March 13, 2010
   Posted in News Flash
Published By Tashi
Rights Group Urges China to Release Tibetan Detainees [Saturday, 13 March 2010, 11:13 a.m.]

Dharamshala: A
New York-based human rights watchdog has urged the Chinese government
to release those Tibetans detained without charge during the crackdown
on the peaceful protests in March 2008 against five decades of
repression in Tibet. According to information received by the
Central Tibetan Administration, over 5,600 Tibetans were arrested or
detained throughout Tibet. (Click here for detail list of casualties)“On
the second anniversary of the March 2008 protests in Tibetan areas, the
Chinese government should release those detained without charge,” Human
Rights Watch said. “The Chinese government should also respect
rights to freedom of expression and peaceful assembly in responding to
protests in Lhasa and other Tibetan areas during the anniversary.
Scores of people in Lhasa have reportedly already been arbitrarily
arrested and detained,” it said. “Further repression will
breed precisely the kind of instability the Chinese government fears,”
said Sophie Richardson, Asia advocacy director at Human Rights Watch. “Addressing
underlying grievances and allowing Tibetans to enjoy basic rights of
expression, assembly, and due process is the only way to ensure the
‘harmony’ Beijing so craves,” Richardson added.The rights group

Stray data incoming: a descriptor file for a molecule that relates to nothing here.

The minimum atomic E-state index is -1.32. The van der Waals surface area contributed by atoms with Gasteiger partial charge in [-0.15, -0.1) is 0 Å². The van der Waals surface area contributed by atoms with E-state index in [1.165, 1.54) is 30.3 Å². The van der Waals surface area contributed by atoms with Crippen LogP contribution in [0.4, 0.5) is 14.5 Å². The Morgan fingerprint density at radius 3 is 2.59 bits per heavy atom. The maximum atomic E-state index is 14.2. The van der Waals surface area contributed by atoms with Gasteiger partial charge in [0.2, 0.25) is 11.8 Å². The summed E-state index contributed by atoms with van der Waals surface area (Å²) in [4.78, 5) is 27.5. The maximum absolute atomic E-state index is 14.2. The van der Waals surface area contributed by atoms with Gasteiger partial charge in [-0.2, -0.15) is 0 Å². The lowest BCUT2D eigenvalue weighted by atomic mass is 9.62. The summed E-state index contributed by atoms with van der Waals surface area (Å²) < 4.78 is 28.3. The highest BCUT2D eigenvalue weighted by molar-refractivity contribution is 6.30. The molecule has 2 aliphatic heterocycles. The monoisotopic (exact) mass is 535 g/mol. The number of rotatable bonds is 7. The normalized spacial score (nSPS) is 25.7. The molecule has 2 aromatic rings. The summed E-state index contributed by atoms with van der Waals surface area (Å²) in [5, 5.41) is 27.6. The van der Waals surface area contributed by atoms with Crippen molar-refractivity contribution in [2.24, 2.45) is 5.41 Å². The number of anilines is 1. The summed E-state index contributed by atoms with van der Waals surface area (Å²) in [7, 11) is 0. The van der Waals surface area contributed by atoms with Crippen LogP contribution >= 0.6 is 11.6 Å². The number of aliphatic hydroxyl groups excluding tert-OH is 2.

attributed the 2008 protests in Tibet to “Chinese government’s
intrusive controls over religious and cultural activities, accelerated
state-led economic development, and large scale compulsory resettlement
of farmers and nomads”. In March 2009, Human Rights Watch
released an extensive analysis of official Chinese accounts regarding
the arrests and trials of Tibetan protesters from March 2008. “That
assessment showed that by the Chinese government’s own count, thousands
of Tibetans had been subject to arbitrary arrest and more than 100
trials were pushed through the judicial system. Little reliable
information has emerged since that time to indicate releases,
acquittals, or even the whereabouts of those detained. While several
trials have been held, they have been highly politicised proceedings.” In
September 2009, the United Nations High Commissioner for Human Rights,
Navanethem Pillay, identified “discrimination and the failure to
protect minority rights” as “underlying causes” behind the protests in
Tibet and Xinjiang. The Chinese government response to both uprisings
has continued to rely on broad and indiscriminate coercion and
intimidation, and preventing any expression of discontent. “National
security concerns do not exempt the Chinese government from it from its
obligation to respect fundamental rights and freedoms,” said
Richardson. “If Tibetans in China are equal before the law then the
government must account for every detention.”
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